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The Opportunity to Standardize Healthcare Conflict Of Interest (COI) Management

A healthcare conflict of interest (COI) can have a disastrous impact on the impartiality we all expect when it comes to healthcare. When uncovered, a COI can make us question the necessity of the care we’ve received and the judgment of our clinician. Nothing should come between the care decisions made by a provider and the best interests of a patient.

A Survey of COI Leaders about the State of COI Management

To establish a baseline for how healthcare organizations are implementing their efforts to reduce conflicts of interest (COIs), HCCS—A HealthStream Company recently surveyed 281 U.S. healthcare compliance leaders about the compliance programs in their hospitals. Some of the survey’s goals were to discover how COIs are being monitored, identify common deficits among them, and find ways to incorporate improvements.

There’s Room for COI Standardization

One significant commonality uncovered within the survey responses is that there’s room for standardization in the way healthcare organizations address COI compliance. Here are three findings relevant to the current fragmented ways many hospitals work to uncover and eliminate conflicts of interest:

  1. Between paper, spreadsheets, and online options, there is not a dominant system choice for COI management.

    25.5% of respondents use paper forms for COI tracking, and 18.8 % use a cloud-based solution. 29.8% employ a combination of the two. Resource and cost constraints are offered by 40.3% as a reason they are using their specific management methods.

  2. The collection of COI data is similarly fragmented among multiple communication options.

    38.4% of those surveyed collect COI data by email, with cloud-based systems (31.8%) and mail (22.2%) coming second and third as options. Spreadsheets and collection of data by phone or in person were also used, but far less frequently. More than half of respondents indicated that the chance for duplication and overlap in their systems is “low” or “very low.”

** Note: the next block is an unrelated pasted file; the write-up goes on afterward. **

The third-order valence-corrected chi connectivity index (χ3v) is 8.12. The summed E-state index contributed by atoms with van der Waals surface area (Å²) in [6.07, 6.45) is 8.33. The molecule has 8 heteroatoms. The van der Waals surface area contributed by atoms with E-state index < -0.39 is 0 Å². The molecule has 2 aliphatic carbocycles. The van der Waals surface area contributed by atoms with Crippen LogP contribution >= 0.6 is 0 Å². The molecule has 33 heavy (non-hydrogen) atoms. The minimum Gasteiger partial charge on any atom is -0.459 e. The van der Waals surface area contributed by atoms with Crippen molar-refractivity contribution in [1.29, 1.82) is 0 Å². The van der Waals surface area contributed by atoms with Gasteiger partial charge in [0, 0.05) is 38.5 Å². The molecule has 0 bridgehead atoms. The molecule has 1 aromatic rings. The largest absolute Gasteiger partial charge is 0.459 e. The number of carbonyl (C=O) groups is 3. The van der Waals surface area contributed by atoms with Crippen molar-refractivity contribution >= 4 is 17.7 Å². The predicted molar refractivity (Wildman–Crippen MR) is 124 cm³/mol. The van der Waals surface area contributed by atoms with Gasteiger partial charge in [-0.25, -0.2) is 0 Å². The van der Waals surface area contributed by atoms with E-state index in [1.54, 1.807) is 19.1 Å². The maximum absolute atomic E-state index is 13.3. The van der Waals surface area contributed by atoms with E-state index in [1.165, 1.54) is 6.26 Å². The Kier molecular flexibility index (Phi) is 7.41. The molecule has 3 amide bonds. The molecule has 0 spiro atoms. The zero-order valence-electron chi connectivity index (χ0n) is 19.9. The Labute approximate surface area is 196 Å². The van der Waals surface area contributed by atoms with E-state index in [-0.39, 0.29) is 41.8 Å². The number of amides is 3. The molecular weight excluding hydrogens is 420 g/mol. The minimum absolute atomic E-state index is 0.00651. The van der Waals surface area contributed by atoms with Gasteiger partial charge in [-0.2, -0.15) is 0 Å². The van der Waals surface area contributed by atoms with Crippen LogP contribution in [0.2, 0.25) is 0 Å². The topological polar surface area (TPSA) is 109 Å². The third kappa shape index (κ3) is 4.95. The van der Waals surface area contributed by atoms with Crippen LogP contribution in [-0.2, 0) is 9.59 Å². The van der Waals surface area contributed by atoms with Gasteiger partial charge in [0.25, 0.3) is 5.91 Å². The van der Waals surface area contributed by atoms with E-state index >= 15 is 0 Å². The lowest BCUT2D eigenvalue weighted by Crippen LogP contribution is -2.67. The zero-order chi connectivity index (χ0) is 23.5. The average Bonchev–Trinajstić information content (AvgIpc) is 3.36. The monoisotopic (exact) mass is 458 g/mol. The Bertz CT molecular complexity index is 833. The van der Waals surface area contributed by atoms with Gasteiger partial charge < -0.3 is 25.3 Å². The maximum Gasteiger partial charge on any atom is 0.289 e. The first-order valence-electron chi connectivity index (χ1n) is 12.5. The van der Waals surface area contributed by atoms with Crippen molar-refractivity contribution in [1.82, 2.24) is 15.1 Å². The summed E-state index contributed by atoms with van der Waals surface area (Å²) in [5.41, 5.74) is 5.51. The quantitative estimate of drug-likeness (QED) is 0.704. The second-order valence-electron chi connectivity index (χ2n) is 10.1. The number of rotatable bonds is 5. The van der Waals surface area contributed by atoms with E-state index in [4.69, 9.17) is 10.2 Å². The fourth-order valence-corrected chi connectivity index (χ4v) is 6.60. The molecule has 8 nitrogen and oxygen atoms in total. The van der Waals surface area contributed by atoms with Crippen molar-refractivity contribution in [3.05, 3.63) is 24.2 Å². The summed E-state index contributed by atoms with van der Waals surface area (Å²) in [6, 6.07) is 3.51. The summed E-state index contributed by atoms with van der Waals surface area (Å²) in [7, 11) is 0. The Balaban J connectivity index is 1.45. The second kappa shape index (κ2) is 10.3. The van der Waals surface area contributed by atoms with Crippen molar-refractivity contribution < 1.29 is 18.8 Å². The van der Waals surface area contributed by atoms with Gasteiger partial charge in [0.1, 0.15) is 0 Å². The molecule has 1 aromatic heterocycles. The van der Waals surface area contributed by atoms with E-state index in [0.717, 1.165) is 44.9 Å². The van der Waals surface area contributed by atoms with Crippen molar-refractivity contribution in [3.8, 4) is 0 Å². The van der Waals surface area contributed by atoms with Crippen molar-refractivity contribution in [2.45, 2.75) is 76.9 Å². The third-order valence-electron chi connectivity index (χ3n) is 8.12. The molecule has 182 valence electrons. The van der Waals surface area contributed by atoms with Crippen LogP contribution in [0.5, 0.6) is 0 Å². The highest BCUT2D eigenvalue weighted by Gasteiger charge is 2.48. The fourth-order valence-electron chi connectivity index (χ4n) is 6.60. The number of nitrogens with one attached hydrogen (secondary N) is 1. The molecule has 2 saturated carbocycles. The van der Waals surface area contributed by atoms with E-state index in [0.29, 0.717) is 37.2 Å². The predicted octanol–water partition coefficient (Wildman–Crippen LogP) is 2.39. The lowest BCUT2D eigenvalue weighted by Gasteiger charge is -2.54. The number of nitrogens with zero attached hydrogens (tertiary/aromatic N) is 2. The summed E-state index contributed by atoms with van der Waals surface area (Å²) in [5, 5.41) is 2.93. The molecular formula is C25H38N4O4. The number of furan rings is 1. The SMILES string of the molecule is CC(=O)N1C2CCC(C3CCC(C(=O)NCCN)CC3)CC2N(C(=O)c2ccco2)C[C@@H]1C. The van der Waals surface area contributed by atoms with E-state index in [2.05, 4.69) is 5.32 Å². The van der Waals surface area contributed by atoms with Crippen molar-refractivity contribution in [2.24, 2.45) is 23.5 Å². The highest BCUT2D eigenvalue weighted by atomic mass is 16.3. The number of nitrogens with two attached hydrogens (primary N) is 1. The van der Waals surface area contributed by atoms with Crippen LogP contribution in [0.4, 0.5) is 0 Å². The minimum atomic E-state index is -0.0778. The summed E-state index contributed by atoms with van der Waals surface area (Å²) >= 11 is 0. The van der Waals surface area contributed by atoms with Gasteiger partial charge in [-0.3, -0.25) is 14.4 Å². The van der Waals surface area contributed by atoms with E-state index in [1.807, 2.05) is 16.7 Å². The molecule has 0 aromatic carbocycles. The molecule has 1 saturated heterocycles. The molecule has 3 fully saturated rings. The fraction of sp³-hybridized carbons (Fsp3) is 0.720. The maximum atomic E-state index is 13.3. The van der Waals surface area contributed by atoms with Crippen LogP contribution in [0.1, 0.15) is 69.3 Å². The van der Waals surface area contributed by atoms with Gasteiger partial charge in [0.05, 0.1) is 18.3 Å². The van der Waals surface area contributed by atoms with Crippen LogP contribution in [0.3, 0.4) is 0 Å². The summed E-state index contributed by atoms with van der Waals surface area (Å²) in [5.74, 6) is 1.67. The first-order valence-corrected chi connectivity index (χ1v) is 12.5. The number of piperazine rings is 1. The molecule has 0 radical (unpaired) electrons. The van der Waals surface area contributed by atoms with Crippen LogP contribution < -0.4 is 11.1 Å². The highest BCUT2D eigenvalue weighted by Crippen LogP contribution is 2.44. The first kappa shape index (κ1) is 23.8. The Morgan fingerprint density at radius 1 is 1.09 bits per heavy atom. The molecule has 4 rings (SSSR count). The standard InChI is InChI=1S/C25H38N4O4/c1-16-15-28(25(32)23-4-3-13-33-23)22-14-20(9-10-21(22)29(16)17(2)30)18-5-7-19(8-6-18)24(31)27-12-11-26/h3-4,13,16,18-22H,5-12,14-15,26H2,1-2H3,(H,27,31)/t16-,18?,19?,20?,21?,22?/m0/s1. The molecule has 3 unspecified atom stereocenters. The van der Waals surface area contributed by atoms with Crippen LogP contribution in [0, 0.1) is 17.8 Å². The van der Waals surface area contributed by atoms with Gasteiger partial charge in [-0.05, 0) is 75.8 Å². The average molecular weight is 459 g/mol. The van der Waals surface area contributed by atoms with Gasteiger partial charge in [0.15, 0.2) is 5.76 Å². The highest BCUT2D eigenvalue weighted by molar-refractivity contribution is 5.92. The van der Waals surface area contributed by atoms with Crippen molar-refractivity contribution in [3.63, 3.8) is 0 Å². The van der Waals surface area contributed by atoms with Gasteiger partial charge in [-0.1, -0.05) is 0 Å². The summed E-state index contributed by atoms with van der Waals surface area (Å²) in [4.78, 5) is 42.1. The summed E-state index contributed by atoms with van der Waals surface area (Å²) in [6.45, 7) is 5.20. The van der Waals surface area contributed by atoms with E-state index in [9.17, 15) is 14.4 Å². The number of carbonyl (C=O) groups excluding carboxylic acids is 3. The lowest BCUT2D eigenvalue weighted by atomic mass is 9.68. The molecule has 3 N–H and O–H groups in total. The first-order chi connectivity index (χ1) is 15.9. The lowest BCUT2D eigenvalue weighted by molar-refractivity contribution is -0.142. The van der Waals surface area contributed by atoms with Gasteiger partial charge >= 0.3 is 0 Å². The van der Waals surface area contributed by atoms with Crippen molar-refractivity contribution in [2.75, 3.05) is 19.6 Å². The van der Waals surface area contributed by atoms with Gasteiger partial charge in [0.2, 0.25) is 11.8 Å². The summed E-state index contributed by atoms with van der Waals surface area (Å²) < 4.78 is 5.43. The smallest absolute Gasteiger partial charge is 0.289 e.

3. There is not a consistent standard for the cadence and duration of COI data collection—many organizations use the calendar year as a rough determinant for the length of a regular COI process.

35.3 % rely on an annual COI process, while only 6.3 % use a permission-based, or transactional process for COI management. Interestingly, 42.1% employ a mixture of the two. Most respondents designated January or December as the time of when their programs end. There was no clear trend in the length of time a COI process lasted, with survey responses indicating anywhere from less than a month to six months or more for 100% questionnaire completion. 

These survey responses show that there’s much opportunity for improvement in how healthcare identifies and mitigates COIs. Some comes down to manpower—when data collection occurs by email or mail, the manual processes involved in compiling it are time-consuming and labor intensive. Can healthcare really afford to continue doing it this way, especially when the processes contain too much inherent risk?

Why Use Systems That Automate COI Compliance?

Using automated systems for COI management has clear advantages and instrumental for helping achieve the following:

  • Reduced COI risk at organizations, which helps to protect reputation
  • Satisfaction of fiduciary responsibilities
  • Meeting government requirements for management and reporting of conflicts of interest for clinical research
  • Facilitate Board relations and information collection IRS Form 990

Learn more about COI-SMART, our comprehensive conflict of interest management system, which is currently used at more than 1,200+ locations around the country.